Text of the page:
PO Box 88 ~ Glendale Springs, North Carolina 28629 ~ Phone (336) 982-2691 ~ Fax (336) 982-2954 ~ Email:


March 28, 2002

Mark Barker (540) 342-5580
Louis Zeller (704) 332-3319

Roanoke County Tire Fire Emits Huge Quantities of Toxins

The Blue Ridge Environmental Defense League, BREDL, has calculated the potential emissions for several pollutants from the ongoing Roanoke County tire fire.

The estimated 2 to 4 million burning tires could emit huge quantities of hazardous pollutants, some of which are known or probable carcinogens.

BREDL, estimates that the Roanoke County tire fire has the potential to emit 293,831 to 587,662 pounds of particulates, depending on the amount of tires on fire.

Emissions of volatile organic compounds may range from 292,745 to 585,490 pounds.

Emissions of benzene, a known carcinogen, may range from 56,452 to 112,904 pounds.

Emissions of 1,3-Butadiene, also a known carcinogen, may range from 8,074 to 16,148 pounds during the course of the tire fire.

EPA studies have expressed concerns with the amount of polynuclear aromatic hydrocarbons (PAHs) that are emitted during tire fires. BREDL estimates that 88,868 to 177,736 pounds of PAHs could be emitted from the Roanoke County fire.

One particular PAH of concern is benzo(a)pyrene, which is a known animal carcinogen and probable human carcinogen. BREDL estimates that 2,225 to 4,451 pounds could possibly be emitted during the tire fire. According to an EPA researcher, benzo(a)pyrene is of high concern because it can enter the lungs by attaching itself to particulates.

“To mention as a reference, the federal government should be notified when a pound of benzo(a)pyrene is released to the environment, that would be roughly around one-thousand burning tires,” according to Mark Barker, an officer with BREDL.

A 1989 U.S. Environmental Protection Agency (EPA) study showed that there are thousands of compounds present in the emissions from a tire fire.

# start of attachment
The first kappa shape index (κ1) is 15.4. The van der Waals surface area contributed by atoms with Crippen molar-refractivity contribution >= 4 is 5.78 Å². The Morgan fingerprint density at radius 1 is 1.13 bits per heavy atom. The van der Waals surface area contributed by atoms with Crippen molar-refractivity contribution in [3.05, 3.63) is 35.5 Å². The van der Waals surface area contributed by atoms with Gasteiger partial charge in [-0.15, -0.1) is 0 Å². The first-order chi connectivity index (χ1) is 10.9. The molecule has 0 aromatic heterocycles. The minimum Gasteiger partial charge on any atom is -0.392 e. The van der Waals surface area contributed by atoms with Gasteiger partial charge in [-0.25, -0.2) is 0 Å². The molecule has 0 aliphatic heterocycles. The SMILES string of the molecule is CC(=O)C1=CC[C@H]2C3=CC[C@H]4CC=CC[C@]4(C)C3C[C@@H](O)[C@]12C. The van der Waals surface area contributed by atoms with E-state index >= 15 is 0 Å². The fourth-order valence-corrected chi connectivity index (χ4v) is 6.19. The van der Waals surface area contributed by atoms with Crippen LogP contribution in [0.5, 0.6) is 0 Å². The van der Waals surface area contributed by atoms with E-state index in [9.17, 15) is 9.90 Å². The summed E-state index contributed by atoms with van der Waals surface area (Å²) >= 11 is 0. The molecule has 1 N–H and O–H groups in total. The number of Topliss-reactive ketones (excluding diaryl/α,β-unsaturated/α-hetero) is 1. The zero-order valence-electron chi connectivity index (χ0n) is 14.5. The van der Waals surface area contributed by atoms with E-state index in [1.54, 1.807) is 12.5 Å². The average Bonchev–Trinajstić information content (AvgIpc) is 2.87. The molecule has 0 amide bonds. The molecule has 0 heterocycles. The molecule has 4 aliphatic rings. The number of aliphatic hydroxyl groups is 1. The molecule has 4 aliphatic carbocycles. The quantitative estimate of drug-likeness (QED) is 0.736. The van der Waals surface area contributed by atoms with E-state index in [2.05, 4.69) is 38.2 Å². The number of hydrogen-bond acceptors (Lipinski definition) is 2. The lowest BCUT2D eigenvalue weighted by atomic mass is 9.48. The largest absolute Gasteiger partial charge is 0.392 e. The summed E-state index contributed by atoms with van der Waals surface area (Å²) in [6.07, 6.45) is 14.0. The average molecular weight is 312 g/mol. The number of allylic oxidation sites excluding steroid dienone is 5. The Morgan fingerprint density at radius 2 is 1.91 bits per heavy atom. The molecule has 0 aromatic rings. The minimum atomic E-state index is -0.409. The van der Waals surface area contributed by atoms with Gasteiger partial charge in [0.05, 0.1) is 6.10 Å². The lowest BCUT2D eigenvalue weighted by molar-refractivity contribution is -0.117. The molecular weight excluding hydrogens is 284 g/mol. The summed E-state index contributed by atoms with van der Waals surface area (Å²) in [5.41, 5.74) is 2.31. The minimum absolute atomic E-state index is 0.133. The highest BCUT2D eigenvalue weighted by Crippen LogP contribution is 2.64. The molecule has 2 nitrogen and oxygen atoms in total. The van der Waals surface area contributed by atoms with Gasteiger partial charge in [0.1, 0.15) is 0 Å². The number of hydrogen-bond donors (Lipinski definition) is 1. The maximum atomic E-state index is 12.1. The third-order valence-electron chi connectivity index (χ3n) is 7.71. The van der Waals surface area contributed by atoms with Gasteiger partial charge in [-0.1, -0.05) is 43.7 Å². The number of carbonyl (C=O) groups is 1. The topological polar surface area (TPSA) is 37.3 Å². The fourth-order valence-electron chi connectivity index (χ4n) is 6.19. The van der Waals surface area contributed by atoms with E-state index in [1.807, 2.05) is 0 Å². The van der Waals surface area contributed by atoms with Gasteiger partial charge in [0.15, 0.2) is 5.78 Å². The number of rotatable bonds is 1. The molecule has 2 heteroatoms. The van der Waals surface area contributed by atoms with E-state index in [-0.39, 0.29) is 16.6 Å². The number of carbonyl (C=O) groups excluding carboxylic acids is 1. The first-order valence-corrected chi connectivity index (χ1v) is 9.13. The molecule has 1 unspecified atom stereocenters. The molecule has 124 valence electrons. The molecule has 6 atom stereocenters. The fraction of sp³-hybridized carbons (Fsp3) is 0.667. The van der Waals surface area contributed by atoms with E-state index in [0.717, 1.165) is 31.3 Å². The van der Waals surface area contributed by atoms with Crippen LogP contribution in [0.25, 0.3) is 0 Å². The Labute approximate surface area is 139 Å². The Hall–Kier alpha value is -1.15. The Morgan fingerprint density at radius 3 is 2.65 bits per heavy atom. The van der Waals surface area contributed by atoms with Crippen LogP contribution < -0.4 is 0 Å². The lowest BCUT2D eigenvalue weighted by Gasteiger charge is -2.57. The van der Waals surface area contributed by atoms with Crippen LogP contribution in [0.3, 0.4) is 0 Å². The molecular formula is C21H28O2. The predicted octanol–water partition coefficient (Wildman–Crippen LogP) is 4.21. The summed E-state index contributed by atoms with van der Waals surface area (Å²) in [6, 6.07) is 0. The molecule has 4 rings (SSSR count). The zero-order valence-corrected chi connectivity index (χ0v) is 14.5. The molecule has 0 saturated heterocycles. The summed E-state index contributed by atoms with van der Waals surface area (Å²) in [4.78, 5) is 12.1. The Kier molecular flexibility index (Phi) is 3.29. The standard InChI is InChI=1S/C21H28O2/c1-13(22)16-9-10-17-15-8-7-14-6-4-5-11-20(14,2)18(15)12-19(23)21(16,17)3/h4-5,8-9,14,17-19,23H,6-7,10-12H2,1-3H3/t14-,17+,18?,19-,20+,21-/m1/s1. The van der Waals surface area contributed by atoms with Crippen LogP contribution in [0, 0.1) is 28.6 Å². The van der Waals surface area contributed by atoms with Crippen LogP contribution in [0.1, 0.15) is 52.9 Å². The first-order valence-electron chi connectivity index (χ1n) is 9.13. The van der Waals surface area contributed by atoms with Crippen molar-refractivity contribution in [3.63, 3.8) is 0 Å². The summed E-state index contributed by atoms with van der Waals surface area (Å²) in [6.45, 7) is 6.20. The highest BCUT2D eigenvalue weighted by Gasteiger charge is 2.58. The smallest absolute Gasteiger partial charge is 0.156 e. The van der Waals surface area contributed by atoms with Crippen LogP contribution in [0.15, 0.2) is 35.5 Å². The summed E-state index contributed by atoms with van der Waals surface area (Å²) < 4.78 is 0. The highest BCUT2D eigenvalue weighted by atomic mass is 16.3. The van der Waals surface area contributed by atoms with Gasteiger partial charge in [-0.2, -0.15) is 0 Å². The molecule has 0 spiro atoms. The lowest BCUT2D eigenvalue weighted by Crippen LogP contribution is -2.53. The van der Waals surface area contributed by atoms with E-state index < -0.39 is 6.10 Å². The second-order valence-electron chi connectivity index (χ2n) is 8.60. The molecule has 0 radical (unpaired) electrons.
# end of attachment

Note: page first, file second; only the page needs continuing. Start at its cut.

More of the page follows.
Additional studies on air emissions from scrap tire combustion by EPA has found that open tire fire emissions include “criteria” pollutants such as particulates, carbon monoxide, sulfur oxides, nitrogen oxides, and volatile organic compounds (VOCs). They also include “non-criteria” hazardous pollutants (HAPs). HAPs emissions includes polynuclear aromatic hydrocarbons (PAHs), dioxins, furans, hydrogen chloride, benzene, polychlorinated biphenyls (PCBs); and metals such as arsenic, cadmium, nickel, zinc, mercury, chromium, and vanadium.

The EPA lab research, which BREDL used for these emission calculations, has shown to be consistent with measurements from actual tire fires, according to an EPA researcher. The BREDL calculations are based on 2 to 4 million tires burning.

While these toxins can have both short-term and long-term health impacts, it is hard to access the human health threat. Impacts depend on many factors including the amount of exposure, the length of exposure, the pathway of exposure (breathing, skin contact, etc.), other chemicals to which one is exposed, and individual characteristics.

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more info: Chronology of Roanoke County, Virginia Tire Fire